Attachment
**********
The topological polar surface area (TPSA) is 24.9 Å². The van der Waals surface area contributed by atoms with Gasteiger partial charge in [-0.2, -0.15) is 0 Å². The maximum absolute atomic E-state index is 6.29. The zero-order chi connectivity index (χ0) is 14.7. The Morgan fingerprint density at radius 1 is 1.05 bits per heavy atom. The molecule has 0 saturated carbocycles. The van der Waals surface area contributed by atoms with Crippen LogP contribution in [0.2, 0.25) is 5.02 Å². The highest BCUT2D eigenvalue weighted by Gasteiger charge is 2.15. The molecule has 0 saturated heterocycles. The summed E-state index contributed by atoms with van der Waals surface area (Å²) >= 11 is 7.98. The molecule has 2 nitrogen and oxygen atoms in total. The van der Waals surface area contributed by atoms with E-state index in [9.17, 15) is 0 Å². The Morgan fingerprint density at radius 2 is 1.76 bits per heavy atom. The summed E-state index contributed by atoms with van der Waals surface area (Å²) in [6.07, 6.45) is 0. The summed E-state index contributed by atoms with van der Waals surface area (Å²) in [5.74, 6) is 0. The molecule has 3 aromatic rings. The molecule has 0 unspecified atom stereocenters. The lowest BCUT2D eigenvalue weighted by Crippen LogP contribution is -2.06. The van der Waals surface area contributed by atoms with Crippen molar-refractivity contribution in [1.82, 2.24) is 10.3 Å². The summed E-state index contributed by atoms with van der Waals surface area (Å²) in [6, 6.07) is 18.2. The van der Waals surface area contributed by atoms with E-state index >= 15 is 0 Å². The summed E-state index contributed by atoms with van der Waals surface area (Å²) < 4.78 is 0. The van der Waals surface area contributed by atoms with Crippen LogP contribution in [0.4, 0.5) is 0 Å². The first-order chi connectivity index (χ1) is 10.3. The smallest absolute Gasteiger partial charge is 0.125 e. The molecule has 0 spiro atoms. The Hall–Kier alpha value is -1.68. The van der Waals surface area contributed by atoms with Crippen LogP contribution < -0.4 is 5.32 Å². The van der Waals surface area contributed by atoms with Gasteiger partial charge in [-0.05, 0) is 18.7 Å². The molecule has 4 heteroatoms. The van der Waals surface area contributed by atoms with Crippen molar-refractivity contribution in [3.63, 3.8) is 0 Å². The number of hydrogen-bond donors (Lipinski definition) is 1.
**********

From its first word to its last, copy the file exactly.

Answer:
The topological polar surface area (TPSA) is 24.9 Å². The van der Waals surface area contributed by atoms with Gasteiger partial charge in [-0.2, -0.15) is 0 Å². The maximum absolute atomic E-state index is 6.29. The zero-order chi connectivity index (χ0) is 14.7. The Morgan fingerprint density at radius 1 is 1.05 bits per heavy atom. The molecule has 0 saturated carbocycles. The van der Waals surface area contributed by atoms with Crippen LogP contribution in [0.2, 0.25) is 5.02 Å². The highest BCUT2D eigenvalue weighted by Gasteiger charge is 2.15. The molecule has 0 saturated heterocycles. The summed E-state index contributed by atoms with van der Waals surface area (Å²) >= 11 is 7.98. The molecule has 2 nitrogen and oxygen atoms in total. The van der Waals surface area contributed by atoms with E-state index in [9.17, 15) is 0 Å². The Morgan fingerprint density at radius 2 is 1.76 bits per heavy atom. The summed E-state index contributed by atoms with van der Waals surface area (Å²) in [6.07, 6.45) is 0. The summed E-state index contributed by atoms with van der Waals surface area (Å²) in [5.74, 6) is 0. The molecule has 3 aromatic rings. The molecule has 0 unspecified atom stereocenters. The lowest BCUT2D eigenvalue weighted by Crippen LogP contribution is -2.06. The van der Waals surface area contributed by atoms with Crippen molar-refractivity contribution in [1.82, 2.24) is 10.3 Å². The summed E-state index contributed by atoms with van der Waals surface area (Å²) in [6, 6.07) is 18.2. The van der Waals surface area contributed by atoms with E-state index >= 15 is 0 Å². The summed E-state index contributed by atoms with van der Waals surface area (Å²) < 4.78 is 0. The van der Waals surface area contributed by atoms with Crippen LogP contribution in [0.4, 0.5) is 0 Å². The first-order chi connectivity index (χ1) is 10.3. The smallest absolute Gasteiger partial charge is 0.125 e. The molecule has 0 spiro atoms. The Hall–Kier alpha value is -1.68. The van der Waals surface area contributed by atoms with Crippen LogP contribution < -0.4 is 5.32 Å². The van der Waals surface area contributed by atoms with Gasteiger partial charge in [-0.05, 0) is 18.7 Å². The molecule has 4 heteroatoms. The van der Waals surface area contributed by atoms with Crippen molar-refractivity contribution in [3.63, 3.8) is 0 Å². The number of hydrogen-bond donors (Lipinski definition) is 1.